Maestro and I arrived at the Lake Joseph Centre located just south of Perry Sound Ontario late in the afternoon on Sunday July 11 after being on the road for nine hours. The Lake Joe Centre was constructed in 1961 to provide residents of Ontario living with vision loss a place to network and enjoy down-time by the lake. It recently under-went a $7 million renovation that has involved the complete rebuilding of the 94-bed resort.
(Photo of vacationers fishing)
My mission for the next two days was to introduce vacationers with vision loss to the sport of fishing, including the 12 youth chosen to take part in this year’s Wayne Gretski’s Score Camp. Preparation for the fishing activities included installing a talking depth sounder on Lake Joe’s “Lion’s Pride”, a 25-foot pontoon boat, and rigging up the eight fishing rods I brought along.
My goal was to seek out and catch Smallmouth Bass, schools of which range widely throughout the lake. My fall-back plan was Rock Bass. To this end, I tied tubes on each outfit, with a drop-shot hook about 18 inches up the line to be later baited with live worms.
(Photo of Lawrence rigging up one of the eight fishing rods donated by Shimano Canada)
After completing my preparations, I rounded up a number of eager Lake Joe staff to venture out on the water with me early the next morning to pin down some fishing spots. I learned from several of the staff who fished recreationally that both Rock Bass and Smallies had been biting well the week prior, but that the cold front that swept through two days before I arrived had shut things down.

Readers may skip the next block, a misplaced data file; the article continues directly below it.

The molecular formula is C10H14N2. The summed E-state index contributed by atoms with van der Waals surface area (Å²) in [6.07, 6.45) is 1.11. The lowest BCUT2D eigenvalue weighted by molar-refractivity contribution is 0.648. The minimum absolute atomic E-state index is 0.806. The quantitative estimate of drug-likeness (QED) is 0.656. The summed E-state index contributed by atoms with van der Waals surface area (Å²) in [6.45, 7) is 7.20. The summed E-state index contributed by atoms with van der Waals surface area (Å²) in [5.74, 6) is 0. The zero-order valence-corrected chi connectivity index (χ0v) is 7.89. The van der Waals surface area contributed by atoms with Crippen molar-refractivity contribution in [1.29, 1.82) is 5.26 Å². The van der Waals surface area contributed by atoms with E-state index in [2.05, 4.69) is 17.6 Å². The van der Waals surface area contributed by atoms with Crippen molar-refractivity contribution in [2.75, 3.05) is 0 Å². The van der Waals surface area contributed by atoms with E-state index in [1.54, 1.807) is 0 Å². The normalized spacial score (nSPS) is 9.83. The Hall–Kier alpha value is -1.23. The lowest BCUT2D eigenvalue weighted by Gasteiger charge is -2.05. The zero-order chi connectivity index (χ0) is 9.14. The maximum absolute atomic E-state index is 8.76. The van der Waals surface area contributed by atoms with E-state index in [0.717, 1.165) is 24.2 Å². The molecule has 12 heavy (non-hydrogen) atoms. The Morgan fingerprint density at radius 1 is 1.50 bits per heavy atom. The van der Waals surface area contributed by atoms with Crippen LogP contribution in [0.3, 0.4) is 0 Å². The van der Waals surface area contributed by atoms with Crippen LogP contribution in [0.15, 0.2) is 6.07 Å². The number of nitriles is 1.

(Photo of vacationer with fish)
We set off the next morning with a map of the lake and my talking depth sounder. It seemed 99% of the lake was over 100 feet deep, with shallows consisting of either sand, flat rock, or a mixture of rock and sand. There’s almost no weeds growing in Lake Joseph, and the water is quite clear. I recorded the locations of several likely spots on my talking Breeze GPS, but our time was limited as my volunteer staffers had to be back at camp by 8: am to serve breakfast. We did manage to get a few casts in, but no bites. The results of the morning excursion left me just a little apprehensive about our prospects.
I took the first group out that morning at 10: and it was all I could do to keep eight lines in the water. For every fish caught, I probably re-tied 12 rigs due to tangles and snags. The number of fishers combined with the roof over the boat meant teaching casting was also not an option. I wanted to avoid the use of bobbers as much as possible, but with no electric trolling motor on the boat, this meant fishing vertically off the boat which in most instances was anchored to avoid drifting in on the rocks. The tube / drop-shot rig I was using meant the blind fishers were able to directly feel the bite, either on the tube or the live worm.
Another group went out in the afternoon for three hours, and then did it all over again the next day. We caught some fish, and even Smallies, but not the numbers I had been hoping for. Regardless, all had fun, and with the verbal descriptions offered up by the Lake Joe staff of the surroundings and with a few of my fish stories thrown in for good measure, time past quick enough. Before I new it, I was saying good-bye to the vacationers, Score participants and staff for another year, but not before spending an evening with the Score participants on their screened porch talking about strategies for achieving success in life based on my travels, research, and personal experience. In a nut shell, I tell them life is like fishing, you need to be able to change your approach to suit the ever-evolving situation.